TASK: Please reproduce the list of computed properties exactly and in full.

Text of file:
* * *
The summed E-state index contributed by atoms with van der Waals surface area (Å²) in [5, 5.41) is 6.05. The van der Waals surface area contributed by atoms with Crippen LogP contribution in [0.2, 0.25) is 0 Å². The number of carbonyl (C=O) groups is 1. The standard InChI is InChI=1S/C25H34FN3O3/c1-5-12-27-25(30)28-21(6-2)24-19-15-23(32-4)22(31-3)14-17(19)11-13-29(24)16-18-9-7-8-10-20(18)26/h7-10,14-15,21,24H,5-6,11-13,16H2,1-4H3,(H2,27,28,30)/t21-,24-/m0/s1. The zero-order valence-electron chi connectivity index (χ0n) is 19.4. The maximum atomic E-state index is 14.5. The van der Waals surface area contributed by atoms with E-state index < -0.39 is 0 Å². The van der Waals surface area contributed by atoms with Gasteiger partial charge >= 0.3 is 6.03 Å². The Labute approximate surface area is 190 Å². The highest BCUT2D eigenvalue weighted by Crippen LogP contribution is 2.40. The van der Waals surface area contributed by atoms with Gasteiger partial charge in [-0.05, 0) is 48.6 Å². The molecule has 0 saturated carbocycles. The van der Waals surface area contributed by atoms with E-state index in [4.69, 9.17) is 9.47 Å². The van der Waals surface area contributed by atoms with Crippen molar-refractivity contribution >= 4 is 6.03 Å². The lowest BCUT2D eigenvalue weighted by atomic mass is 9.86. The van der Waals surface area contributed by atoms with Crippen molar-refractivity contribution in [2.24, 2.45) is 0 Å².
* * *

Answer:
The summed E-state index contributed by atoms with van der Waals surface area (Å²) in [5, 5.41) is 6.05. The van der Waals surface area contributed by atoms with Crippen LogP contribution in [0.2, 0.25) is 0 Å². The number of carbonyl (C=O) groups is 1. The standard InChI is InChI=1S/C25H34FN3O3/c1-5-12-27-25(30)28-21(6-2)24-19-15-23(32-4)22(31-3)14-17(19)11-13-29(24)16-18-9-7-8-10-20(18)26/h7-10,14-15,21,24H,5-6,11-13,16H2,1-4H3,(H2,27,28,30)/t21-,24-/m0/s1. The zero-order valence-electron chi connectivity index (χ0n) is 19.4. The maximum atomic E-state index is 14.5. The van der Waals surface area contributed by atoms with E-state index < -0.39 is 0 Å². The van der Waals surface area contributed by atoms with Gasteiger partial charge >= 0.3 is 6.03 Å². The Labute approximate surface area is 190 Å². The highest BCUT2D eigenvalue weighted by Crippen LogP contribution is 2.40. The van der Waals surface area contributed by atoms with Gasteiger partial charge in [-0.05, 0) is 48.6 Å². The molecule has 0 saturated carbocycles. The van der Waals surface area contributed by atoms with E-state index in [4.69, 9.17) is 9.47 Å². The van der Waals surface area contributed by atoms with Crippen molar-refractivity contribution >= 4 is 6.03 Å². The lowest BCUT2D eigenvalue weighted by atomic mass is 9.86. The van der Waals surface area contributed by atoms with Crippen molar-refractivity contribution in [2.24, 2.45) is 0 Å².